ITP stands for Intelligent Tracking Prevention. ITP stands for Smart Tracking Protection. Safari’s Smart Tracking Protection (ITP) is the best when it comes to protecting your privacy.  It blocks third-party cookies and data trackers with machine learning. The ITP has changed over time in different versions of Safari, which has an ongoing effect on how websites and marketers follow users around the web.

  • Safari Reader

This feature provides a clutter-free environment by stripping away ads, buttons, and background images, presenting users with only the text and essential images. It’s especially popular for reading long articles and blog posts.

  • Energy Efficiency and Performance Optimization 

Safari is optimized for low power consumption with a focus on prolonging battery life on Apple devices. This includes optimizations in JavaScript execution, which can affect the performance of web applications.

  • Picture-in-Picture (PiP) Mode

This mode lets users do more than one thing at once by popping out video material into a moving layer that stays on screen while they use other apps or sites.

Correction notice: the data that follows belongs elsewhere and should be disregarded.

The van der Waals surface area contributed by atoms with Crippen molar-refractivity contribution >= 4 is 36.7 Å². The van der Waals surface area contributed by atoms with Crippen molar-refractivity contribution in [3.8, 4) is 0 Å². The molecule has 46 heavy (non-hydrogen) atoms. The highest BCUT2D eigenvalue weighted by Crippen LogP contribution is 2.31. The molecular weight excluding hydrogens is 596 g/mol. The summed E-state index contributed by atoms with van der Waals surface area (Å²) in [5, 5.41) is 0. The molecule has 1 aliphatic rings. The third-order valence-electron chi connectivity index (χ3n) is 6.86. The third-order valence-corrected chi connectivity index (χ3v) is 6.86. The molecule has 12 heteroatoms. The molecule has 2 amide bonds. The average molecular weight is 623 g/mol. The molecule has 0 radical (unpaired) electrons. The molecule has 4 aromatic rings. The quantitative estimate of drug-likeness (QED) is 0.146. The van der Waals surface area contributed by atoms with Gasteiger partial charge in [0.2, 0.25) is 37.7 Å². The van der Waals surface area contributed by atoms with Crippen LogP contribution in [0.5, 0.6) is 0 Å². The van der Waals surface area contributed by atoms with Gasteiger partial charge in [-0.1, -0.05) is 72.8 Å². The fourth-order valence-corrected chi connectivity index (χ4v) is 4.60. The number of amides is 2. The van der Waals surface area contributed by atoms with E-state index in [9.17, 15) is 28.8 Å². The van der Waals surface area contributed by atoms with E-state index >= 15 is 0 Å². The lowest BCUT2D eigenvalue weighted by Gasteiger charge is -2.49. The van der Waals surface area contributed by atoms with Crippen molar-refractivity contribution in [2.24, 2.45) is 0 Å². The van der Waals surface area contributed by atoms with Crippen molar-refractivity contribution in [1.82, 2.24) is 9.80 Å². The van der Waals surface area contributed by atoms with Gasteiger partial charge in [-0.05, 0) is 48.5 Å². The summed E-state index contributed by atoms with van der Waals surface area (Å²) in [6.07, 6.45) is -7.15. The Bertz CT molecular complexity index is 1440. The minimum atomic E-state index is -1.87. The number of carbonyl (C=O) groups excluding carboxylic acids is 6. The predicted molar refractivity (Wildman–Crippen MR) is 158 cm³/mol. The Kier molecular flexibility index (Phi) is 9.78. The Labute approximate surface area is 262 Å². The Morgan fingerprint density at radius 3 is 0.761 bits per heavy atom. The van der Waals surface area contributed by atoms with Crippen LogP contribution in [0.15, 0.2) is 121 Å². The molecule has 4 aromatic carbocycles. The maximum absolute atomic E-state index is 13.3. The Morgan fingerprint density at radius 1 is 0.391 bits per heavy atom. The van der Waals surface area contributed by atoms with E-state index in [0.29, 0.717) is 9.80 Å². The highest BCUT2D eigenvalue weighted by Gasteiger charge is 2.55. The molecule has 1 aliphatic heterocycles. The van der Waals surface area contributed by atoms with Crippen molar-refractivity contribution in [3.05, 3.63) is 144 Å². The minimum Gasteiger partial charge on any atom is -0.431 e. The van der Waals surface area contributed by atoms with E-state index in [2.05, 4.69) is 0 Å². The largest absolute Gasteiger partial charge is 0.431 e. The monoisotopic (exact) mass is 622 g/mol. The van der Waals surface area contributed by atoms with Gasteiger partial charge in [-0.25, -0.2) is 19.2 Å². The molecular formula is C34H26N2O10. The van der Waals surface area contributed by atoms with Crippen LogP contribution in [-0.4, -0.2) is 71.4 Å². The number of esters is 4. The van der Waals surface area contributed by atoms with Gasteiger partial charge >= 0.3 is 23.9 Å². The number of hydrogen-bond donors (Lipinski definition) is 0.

• Apple Pay in Web 

Safari supports Apple Pay integration, enabling users to conduct secure and private transactions directly within the web browser.

Tools And Resources Needed For Safari Testing

For developers and testers looking to ensure their web applications perform optimally on Safari, several free and open-source tools can be invaluable. Here’s a detailed overview of each tool that can help streamline the testing process on Safari:

Safari Developer Tools

Built directly into Safari, the Developer Tools offer a comprehensive suite of debugging tools designed to inspect HTML, modify styles, debug JavaScript, and view network activity. Developers can access these tools by enabling the “Develop” menu in Safari’s preferences. 

This feature is crucial for directly testing and tweaking websites in the browser, providing insights into how web pages perform and interact under various conditions. The Network tab can be particularly useful for analyzing load times and requests, while the Console and Elements tabs allow for real-time debugging and style adjustments.


Safari uses an open-source browser engine called WebKit. Web app makers should test their apps with the WebKit rendering engine to see how the content will look in Safari. Developers can get the WebKit source code and help make it better.